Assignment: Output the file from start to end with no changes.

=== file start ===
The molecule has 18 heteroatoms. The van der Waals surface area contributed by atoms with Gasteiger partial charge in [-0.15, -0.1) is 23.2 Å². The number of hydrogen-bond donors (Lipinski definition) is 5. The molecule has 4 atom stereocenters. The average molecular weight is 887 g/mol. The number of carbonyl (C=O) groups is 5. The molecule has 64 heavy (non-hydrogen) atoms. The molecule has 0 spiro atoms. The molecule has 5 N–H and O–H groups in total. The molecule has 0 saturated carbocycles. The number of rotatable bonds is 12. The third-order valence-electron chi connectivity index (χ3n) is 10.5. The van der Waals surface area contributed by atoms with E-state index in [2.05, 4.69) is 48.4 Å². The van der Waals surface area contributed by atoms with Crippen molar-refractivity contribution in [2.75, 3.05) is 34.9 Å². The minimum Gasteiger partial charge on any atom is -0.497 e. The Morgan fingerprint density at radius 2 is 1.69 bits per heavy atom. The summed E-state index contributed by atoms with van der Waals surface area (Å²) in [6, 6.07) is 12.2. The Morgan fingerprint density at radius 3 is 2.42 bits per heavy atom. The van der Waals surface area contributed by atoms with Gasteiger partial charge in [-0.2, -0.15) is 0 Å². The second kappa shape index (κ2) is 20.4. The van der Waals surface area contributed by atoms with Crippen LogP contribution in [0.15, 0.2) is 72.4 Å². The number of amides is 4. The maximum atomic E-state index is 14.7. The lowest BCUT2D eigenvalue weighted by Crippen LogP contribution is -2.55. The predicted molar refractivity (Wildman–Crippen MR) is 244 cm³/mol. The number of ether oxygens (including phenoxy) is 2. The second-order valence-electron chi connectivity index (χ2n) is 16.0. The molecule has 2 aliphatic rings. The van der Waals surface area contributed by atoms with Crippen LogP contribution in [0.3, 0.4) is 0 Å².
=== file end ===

The molecule has 18 heteroatoms. The van der Waals surface area contributed by atoms with Gasteiger partial charge in [-0.15, -0.1) is 23.2 Å². The number of hydrogen-bond donors (Lipinski definition) is 5. The molecule has 4 atom stereocenters. The average molecular weight is 887 g/mol. The number of carbonyl (C=O) groups is 5. The molecule has 64 heavy (non-hydrogen) atoms. The molecule has 0 spiro atoms. The molecule has 5 N–H and O–H groups in total. The molecule has 0 saturated carbocycles. The number of rotatable bonds is 12. The third-order valence-electron chi connectivity index (χ3n) is 10.5. The van der Waals surface area contributed by atoms with E-state index in [2.05, 4.69) is 48.4 Å². The van der Waals surface area contributed by atoms with Crippen molar-refractivity contribution in [2.75, 3.05) is 34.9 Å². The minimum Gasteiger partial charge on any atom is -0.497 e. The Morgan fingerprint density at radius 2 is 1.69 bits per heavy atom. The summed E-state index contributed by atoms with van der Waals surface area (Å²) in [6, 6.07) is 12.2. The Morgan fingerprint density at radius 3 is 2.42 bits per heavy atom. The van der Waals surface area contributed by atoms with Gasteiger partial charge in [-0.2, -0.15) is 0 Å². The second kappa shape index (κ2) is 20.4. The van der Waals surface area contributed by atoms with Crippen LogP contribution in [0.15, 0.2) is 72.4 Å². The number of amides is 4. The maximum atomic E-state index is 14.7. The lowest BCUT2D eigenvalue weighted by Crippen LogP contribution is -2.55. The predicted molar refractivity (Wildman–Crippen MR) is 244 cm³/mol. The number of ether oxygens (including phenoxy) is 2. The second-order valence-electron chi connectivity index (χ2n) is 16.0. The molecule has 2 aliphatic rings. The van der Waals surface area contributed by atoms with Crippen LogP contribution in [0.3, 0.4) is 0 Å².